Archive for the ‘Blue Root’ category

The astronomical costs of Pay-per-click

January 12, 2009

Pay per click is an expensive business.  Today I was looking through a great website,, and found an article called “49 Amazing Social Media, Web 2.0 and Internet stats“.  On top of all of the less surprising or frankly not entirely interesting stats (2 minutes, 46 seconds is the average length of a YouTube video.. Snore..), I found an absolute beauty that will open your eyes.

$39.96 – the average cost per click for the phrase “consolidation of school loans” in AdWords (source:  keyword tool)

Why are companies paying nearly $40 dollars per click on Google?  And more importantly, why aren’t rival companies spending their spare time clicking on rivals links to charge them more money?  Surely the only beneficiary from this state of affairs is Google?  It’s not like they are paying $40 per transaction or sign up.  They are paying $40 every time an individual clicks a link, even if they then decide that they were really looking for School Loan Constellations (It’s a famous star system seen in the Southern Hemisphere, seen during the winter months… Not really..)

Well, to tell you the truth, there are far more efficient ways to get interested customers to your sites without paying astronomical Google prices.  For example, we’ve provided campaigns to some key companies that averaged out at less than 15 pence (22 cents) per click.  There is honestly no reason to spent so much of your business precious cash on Google marketing when there are so many other options out there.

A very social media Christmas period

January 5, 2009

I’m not sure if it’s right or wrong, but at least I find it interesting.  I’m talking about how social media relationships work over the Christmas period, and whether it’s perceived by the majority of people as a necessary pass-time during such a family orientated holiday or, more likely, as an anti-social behavior for the socially inept.  So what comes first for social media users, offline relationships with friends and families, or online relationships?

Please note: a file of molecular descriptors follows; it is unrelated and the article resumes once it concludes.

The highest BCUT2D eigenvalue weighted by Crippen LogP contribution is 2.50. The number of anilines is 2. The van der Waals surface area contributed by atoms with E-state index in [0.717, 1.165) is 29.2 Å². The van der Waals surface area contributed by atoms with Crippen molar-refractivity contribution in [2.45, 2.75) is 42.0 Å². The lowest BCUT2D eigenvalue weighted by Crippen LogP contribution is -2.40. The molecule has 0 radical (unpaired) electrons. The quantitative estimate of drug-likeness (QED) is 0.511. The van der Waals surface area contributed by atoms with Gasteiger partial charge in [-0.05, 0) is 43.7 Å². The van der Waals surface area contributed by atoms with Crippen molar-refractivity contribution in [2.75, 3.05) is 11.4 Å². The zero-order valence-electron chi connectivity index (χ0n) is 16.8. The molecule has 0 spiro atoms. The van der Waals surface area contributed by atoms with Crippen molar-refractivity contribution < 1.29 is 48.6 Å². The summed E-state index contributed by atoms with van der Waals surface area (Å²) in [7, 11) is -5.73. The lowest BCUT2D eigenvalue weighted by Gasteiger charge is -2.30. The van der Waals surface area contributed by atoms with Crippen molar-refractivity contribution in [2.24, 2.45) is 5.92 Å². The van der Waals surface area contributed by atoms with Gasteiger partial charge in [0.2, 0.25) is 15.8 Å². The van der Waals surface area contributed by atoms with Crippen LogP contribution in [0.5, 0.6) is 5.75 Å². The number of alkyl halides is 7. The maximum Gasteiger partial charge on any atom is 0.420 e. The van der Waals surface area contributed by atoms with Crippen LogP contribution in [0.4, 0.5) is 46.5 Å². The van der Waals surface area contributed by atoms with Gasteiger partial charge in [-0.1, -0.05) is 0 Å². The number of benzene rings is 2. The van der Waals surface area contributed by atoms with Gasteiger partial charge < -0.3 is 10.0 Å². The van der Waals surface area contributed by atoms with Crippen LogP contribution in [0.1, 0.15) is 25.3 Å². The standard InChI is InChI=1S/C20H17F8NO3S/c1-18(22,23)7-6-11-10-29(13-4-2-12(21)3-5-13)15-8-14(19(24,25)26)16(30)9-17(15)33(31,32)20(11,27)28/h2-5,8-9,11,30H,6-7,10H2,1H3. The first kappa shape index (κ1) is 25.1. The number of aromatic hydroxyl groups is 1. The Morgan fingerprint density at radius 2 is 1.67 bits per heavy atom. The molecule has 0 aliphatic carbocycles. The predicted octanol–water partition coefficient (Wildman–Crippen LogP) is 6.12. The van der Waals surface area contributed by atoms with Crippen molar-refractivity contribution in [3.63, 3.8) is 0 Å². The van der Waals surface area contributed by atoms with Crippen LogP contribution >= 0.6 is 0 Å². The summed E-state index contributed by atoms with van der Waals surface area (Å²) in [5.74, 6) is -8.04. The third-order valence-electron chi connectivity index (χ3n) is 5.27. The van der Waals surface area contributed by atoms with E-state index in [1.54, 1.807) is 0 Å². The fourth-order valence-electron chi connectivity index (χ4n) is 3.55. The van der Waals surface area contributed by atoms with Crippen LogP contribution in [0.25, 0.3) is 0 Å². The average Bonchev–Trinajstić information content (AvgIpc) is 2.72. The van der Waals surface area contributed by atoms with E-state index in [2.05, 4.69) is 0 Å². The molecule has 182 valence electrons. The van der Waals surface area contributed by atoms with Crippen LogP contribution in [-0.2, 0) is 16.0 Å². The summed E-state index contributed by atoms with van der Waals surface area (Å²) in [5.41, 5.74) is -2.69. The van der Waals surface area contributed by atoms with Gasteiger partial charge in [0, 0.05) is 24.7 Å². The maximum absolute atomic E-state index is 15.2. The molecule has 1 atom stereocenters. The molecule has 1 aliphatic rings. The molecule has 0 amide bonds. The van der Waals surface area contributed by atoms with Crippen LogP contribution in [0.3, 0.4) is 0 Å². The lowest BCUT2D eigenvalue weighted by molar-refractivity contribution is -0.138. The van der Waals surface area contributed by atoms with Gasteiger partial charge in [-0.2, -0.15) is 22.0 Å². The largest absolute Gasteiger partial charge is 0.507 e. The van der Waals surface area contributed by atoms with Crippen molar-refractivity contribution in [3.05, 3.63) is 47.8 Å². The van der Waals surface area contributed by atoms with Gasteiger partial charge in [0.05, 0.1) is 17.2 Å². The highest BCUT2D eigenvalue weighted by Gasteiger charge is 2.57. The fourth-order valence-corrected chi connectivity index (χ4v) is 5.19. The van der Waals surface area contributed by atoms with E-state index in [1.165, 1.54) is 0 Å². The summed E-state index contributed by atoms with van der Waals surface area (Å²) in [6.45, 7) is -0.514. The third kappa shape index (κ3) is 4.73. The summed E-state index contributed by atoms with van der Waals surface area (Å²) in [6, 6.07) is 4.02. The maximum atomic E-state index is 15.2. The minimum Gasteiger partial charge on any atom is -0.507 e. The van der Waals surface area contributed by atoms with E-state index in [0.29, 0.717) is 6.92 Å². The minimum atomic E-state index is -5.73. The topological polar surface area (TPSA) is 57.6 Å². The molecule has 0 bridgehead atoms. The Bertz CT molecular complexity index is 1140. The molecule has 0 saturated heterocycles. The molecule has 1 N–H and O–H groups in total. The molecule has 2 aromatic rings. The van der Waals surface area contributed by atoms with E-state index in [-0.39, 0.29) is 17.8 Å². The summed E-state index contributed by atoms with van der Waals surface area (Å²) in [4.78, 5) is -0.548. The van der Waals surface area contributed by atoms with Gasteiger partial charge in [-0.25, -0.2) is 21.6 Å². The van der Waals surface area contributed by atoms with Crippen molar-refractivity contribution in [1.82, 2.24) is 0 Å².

Many “non-tech savvy” people (read as normal people who don’t spend hours online each day) would be surprised at the activity levels online over Christmas.  Out of interest, I logged onto World of Warcraft on Christmas Eve (in between meeting the mother in law, followed by the father in law, followed by the fiance’s brother and wife, followed by having a meal with said fiance… Xmas was tiring..) and was surprised to find a huge number of people were choosing to spend their time with their online friends.  As I walked around, I was wished Merry Christmas numerous times, and left feeling all warm and fuzzy inside.  Following this, I logged onto a few of my frequented forums to, again, be happy to see people chatting away with their online friends.  In many of these people’s lives, their online friends are more important than offline friends.  No, this shouldn’t be seen as them being geeks, but it SHOULD suggest that online relationships aren’t just throw-away, part time and anti-social wastes of time, but central to people’s social calendar.  As work takes up more of our day, and the cost of living

I know it’s an old concept to some people, but I just thought I’d share the importance of social media as an intrinsic part of people’s lives.  For example, a good friend of mine recently spent Christmas in New York with his girlfriend.  They met playing Scrabbulous on Facebook.  My housemate met her boyfriend playing World of Warcraft and now are part of their own guild called “Just the two of us”.  Yes, sickening, but true…  If millions of people spend Christmas Eve online with their friends rather than being with their family then perhaps it should be realised how essential these online relationships are.